Coca-Cola director kidnapped in Brazil


RIO DE JANEIRO, Brazil -- The director of five Coca-Cola plants in Brazil has been kidnapped by a band of criminals and is being held for $2.5 million ranson, police said Tuesday.

Corinne Coffin, 46, a Brazilian woman with American-born parents, was kidnapped May 28, but it was only recently made public because the kidnappers had told the victim's family to keep it quiet, said Commissioner Otavio Seiler, head of the police department's organized crime division.


Coffin's car was intercepted at gunpoint a half mile from the bridge that links Rio with the city of Niteroi, across the Guanabara Bay, shortly after she had visited one of the five Coca-Cola plants she heads, police said.

Her chauffeur, Claudio da Silva, apparently tried to flee but was forced to stop after one of them fired a shot at the car.

The car was found by police Monday morning, parked near a Rio beach.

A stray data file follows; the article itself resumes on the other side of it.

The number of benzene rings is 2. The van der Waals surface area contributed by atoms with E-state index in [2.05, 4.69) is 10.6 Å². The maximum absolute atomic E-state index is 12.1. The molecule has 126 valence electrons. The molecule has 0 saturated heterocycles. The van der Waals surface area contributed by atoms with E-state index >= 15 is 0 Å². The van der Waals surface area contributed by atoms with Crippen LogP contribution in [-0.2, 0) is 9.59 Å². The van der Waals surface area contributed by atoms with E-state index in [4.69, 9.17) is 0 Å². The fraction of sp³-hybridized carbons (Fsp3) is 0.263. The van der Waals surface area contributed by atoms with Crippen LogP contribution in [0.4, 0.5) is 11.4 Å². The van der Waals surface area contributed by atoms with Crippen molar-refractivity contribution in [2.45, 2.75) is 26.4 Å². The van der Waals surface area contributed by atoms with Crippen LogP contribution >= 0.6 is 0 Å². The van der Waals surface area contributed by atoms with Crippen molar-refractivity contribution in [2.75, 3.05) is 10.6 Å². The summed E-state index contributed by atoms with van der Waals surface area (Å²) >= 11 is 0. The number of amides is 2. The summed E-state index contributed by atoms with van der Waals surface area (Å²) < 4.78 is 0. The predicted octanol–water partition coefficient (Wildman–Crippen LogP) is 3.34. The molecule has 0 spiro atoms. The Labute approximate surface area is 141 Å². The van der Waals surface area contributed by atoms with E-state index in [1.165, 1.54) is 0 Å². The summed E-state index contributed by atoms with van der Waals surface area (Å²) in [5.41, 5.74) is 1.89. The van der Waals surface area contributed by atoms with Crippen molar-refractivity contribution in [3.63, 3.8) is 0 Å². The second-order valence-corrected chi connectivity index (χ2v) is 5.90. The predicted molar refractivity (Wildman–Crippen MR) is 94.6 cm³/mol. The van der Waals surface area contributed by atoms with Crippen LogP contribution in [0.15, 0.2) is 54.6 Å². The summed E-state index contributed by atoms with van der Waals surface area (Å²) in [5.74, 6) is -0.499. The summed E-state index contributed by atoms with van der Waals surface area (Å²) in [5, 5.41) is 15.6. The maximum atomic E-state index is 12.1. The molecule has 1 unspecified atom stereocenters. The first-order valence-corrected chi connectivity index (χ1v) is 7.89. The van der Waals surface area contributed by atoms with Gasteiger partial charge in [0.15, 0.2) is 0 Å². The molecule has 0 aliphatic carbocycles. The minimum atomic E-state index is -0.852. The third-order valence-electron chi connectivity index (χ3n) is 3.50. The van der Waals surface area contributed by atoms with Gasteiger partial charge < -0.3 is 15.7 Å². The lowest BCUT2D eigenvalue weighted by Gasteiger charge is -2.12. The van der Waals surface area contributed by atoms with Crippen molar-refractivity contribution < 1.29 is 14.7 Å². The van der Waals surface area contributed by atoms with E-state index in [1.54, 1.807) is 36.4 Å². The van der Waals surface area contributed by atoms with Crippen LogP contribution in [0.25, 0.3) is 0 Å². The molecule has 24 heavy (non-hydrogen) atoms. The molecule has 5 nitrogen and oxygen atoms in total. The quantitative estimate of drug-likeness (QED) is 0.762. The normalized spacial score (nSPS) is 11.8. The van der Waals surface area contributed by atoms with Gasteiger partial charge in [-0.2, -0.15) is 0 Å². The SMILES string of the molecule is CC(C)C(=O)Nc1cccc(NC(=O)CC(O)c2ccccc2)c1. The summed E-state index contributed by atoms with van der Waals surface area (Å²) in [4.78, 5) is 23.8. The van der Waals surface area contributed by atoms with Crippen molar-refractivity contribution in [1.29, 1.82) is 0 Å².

The kidnappers had asked for $20 million at first but reduced their price to $2.5 million during their last phone call to the victim's family Sunday night, Seiler said.

Police suspect Coffin and da Silva are being held in the Rio de Janeiro but raids of various neighborhoods have turned up nothing.


Coffin directs five of 80 bottling and distributing plants in Brazil under franchises to the Atlanta-based Coca-Cola Co.

Coca-Cola controls some 58.3 percent of the soft-drink market in Brazil, according to industry figures.

Coca-Cola officials declined comment on the kidnapping.

The kidnapping is the latest in a wave of abductions that have terrified wealthy business executives nationwide. Since June of 1990, 12 people, most of them businessmen and industrialists or their family members, have been kidnapped in Rio de Janeiro alone. They were later freed after their families paid ransoms ranging from $49,000 to $2.5 million.

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